Credit is Up and Savings are Down

December 15, 2022

Source: Bloomberg Source: Bloomberg

With the holidays approaching and Black Friday just behind us, spending may be top of mind for many. The holiday shopping season does appear to be off to a strong start despite high inflation and recession fears. Black Friday and Cyber Monday sales were solid, proving consumers have been surprisingly resilient.

We’re experiencing the highest inflation rate since the early 1980s and in order to keep up with rising expenses, consumers are dipping into savings and maxing out credit cards. As more consumers are now relying on credit cards to get by, total credit card debt reached $1.17 billion in the fourth quarter, an all-time record.1  

According to the Federal Reserve (Fed) Bank of New York, credit card debt has increased 15% since last year, the largest one-year increase in over 20 years.2 Not only are consumers building up credit card debt, but they are also depleting their savings. During the height of the pandemic, with the help of fiscal stimulus, many people built up their savings. They’ve now spent that money and then some. 

As this week’s Chart of the Week shows, personal savings are now below their level at the onset of the pandemic. This combination of higher debt and lower savings is not sustainable, and will likely cause consumers to cut spending in the coming months — a problematic scenario since consumer spending is a key driver of the economy. 

Corporations are already experiencing some pain. Excluding the energy sector, there has been a decline in earnings growth the past two quarters for companies in the S&P 500 Index.3 Much of this has been margin compression but if consumer spending deteriorates, decreases in revenue may be next. Last month, Walmart CEO Doug McMillon stated that their customers’ “pocketbooks are stretched.” This is one of many such comments from management teams regarding the concerning state of the consumer.4

Just this past week, when speaking at a conference, Nordstrom CEO Erik Nordstrom said his company is seeing “signs of strain on the customer across all customer cohorts” and that it is “most pronounced at the lower income level.” The problem could become especially worrisome after the holidays, when it’s time to start paying off high credit card bills.5 In extreme situations, the growing debt could even result in downstream impact on credit scores, affecting consumer ability to qualify for cars or homes. To add to the pain, variable-rate interest on money owed will likely be more expensive now that the Fed has raised rates.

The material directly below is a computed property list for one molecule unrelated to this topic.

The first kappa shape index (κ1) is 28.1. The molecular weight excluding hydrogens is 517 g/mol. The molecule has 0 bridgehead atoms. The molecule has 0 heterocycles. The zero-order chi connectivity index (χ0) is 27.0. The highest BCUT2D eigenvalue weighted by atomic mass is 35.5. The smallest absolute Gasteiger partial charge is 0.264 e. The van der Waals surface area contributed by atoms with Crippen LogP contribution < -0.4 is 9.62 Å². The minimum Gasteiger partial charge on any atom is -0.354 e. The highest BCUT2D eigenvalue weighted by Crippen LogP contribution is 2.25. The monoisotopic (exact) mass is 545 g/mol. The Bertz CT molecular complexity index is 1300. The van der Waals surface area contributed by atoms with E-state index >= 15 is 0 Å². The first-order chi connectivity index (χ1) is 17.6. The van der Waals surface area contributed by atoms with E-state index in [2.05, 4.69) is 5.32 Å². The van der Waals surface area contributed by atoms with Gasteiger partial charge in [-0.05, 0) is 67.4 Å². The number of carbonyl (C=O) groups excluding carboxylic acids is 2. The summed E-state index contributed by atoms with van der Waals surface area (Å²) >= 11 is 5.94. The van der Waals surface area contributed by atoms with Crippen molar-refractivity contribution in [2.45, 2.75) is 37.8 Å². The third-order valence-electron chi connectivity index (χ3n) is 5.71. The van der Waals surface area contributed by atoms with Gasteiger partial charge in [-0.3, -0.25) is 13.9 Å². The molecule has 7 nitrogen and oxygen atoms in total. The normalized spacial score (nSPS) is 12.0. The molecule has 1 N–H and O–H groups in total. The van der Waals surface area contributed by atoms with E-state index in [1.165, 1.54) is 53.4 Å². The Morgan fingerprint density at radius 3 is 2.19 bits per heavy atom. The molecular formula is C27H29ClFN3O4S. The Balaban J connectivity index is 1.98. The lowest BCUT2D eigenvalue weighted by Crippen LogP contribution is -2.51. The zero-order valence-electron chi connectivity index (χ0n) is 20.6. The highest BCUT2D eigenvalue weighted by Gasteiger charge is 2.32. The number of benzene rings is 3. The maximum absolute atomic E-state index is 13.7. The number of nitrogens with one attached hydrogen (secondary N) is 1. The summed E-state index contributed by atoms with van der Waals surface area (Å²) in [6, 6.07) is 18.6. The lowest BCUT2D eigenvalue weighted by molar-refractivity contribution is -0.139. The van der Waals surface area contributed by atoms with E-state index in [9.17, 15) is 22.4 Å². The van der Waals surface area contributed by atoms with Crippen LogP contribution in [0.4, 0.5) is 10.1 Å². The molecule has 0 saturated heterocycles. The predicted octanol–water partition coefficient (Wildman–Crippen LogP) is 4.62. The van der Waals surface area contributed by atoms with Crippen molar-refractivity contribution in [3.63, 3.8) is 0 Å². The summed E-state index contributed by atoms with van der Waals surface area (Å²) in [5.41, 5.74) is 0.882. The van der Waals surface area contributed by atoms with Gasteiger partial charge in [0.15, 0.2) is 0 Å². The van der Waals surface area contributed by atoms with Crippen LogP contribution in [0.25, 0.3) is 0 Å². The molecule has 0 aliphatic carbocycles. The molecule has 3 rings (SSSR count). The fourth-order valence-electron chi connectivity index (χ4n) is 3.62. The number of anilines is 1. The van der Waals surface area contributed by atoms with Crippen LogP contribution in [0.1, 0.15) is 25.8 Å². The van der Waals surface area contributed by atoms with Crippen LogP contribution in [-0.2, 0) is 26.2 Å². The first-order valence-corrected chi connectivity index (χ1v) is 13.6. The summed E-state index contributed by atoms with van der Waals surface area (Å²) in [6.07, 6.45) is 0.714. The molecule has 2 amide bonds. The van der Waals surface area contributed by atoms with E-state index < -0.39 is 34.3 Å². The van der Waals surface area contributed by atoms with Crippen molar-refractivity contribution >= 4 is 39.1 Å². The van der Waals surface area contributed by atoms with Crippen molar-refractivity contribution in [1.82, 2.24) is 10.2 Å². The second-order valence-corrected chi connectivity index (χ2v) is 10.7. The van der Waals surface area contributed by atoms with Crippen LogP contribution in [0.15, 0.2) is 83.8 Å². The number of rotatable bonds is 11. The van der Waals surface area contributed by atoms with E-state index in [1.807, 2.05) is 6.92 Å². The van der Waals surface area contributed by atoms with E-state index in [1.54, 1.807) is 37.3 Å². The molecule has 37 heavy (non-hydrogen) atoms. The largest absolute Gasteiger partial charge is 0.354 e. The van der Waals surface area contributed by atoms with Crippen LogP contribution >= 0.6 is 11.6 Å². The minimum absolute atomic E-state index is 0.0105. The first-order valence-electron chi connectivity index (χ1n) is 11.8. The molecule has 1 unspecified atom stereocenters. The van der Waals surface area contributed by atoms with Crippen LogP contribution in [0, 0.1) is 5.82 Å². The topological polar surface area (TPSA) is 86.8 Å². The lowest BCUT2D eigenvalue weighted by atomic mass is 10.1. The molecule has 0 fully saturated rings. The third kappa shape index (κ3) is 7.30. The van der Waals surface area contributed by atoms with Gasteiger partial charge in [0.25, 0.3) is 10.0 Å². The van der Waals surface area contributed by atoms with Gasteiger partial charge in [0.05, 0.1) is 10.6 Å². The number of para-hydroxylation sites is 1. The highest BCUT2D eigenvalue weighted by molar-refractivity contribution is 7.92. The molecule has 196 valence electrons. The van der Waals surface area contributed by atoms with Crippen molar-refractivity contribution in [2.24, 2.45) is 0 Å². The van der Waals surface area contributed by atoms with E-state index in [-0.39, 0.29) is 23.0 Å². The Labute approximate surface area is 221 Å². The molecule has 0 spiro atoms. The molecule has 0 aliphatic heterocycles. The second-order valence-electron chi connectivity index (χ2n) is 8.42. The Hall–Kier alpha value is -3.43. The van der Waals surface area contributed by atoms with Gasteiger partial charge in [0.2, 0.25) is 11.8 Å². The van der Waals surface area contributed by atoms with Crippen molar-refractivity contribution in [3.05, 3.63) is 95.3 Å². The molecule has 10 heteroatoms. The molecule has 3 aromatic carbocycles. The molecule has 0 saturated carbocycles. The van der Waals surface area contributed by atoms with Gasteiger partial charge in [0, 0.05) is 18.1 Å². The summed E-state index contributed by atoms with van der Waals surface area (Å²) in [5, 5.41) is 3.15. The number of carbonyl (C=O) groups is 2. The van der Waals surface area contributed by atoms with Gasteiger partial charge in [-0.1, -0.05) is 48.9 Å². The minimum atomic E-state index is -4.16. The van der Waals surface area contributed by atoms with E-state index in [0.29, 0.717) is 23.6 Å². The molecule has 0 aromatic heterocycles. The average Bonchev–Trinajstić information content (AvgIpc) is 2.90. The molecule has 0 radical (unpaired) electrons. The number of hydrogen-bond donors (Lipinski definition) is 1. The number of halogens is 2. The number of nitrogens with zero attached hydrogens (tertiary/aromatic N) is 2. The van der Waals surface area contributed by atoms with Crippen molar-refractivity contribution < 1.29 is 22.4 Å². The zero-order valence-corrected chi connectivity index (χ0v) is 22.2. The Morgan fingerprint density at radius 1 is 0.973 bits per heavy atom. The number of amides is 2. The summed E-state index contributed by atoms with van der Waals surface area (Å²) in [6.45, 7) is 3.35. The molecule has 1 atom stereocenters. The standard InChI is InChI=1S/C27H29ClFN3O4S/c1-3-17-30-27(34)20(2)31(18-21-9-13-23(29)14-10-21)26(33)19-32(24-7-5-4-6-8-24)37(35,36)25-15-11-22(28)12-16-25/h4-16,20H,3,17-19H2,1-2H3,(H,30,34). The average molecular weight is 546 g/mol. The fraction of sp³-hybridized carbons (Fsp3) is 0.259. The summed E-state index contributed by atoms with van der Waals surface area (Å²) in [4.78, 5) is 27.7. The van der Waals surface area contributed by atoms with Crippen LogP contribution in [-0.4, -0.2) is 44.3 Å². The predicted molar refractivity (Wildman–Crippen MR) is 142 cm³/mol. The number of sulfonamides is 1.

Key Takeaway

We’ve seen consumers be resilient, but their “pocketbooks” can only be stretched so far. The question is, “How long will it be before they run out of cash while racking up debt?” We are going to see consumers make important choices that will likely hurt companies, especially consumer-discretionary ones. It doesn’t feel like a question of if there will be a hit stemming from inflation, but rather when and how hard. 

This is a troubling trend and certainly not good for the broader economy. However, there is also the potential for inflation to decline, which would certainly be a welcome change and perhaps help reverse some of the pressure on the consumer. For now, we will see how this interesting dynamic further plays out into 2023.


1Source: The Federal Reserve- Consumer Credit; 12/7/22

2Source: Federal Reserve Bank of New York- Total Household Debt Reaches $16.51 trillion in Q3 2022; Mortgage and Auto Loan Originations Decline; 11/15/22

3Source: Factset- Ex-Energy, S&P 500 Reporting a Decline in Earnings for the 2nd Straight Quarter; 11/1/22

4Source: CNBC- Walmart Raises Outlook as Groceries Boost Sales, Inventory Glut Recedes; 11/15/22

5Source: Seeking Alpha- Nordstrom Stock Sinks as CEO Calls out Consumer Strain; 12/6/22

Tags: Inflation | Debt | Credit cards | Consumer spending | Economic impact

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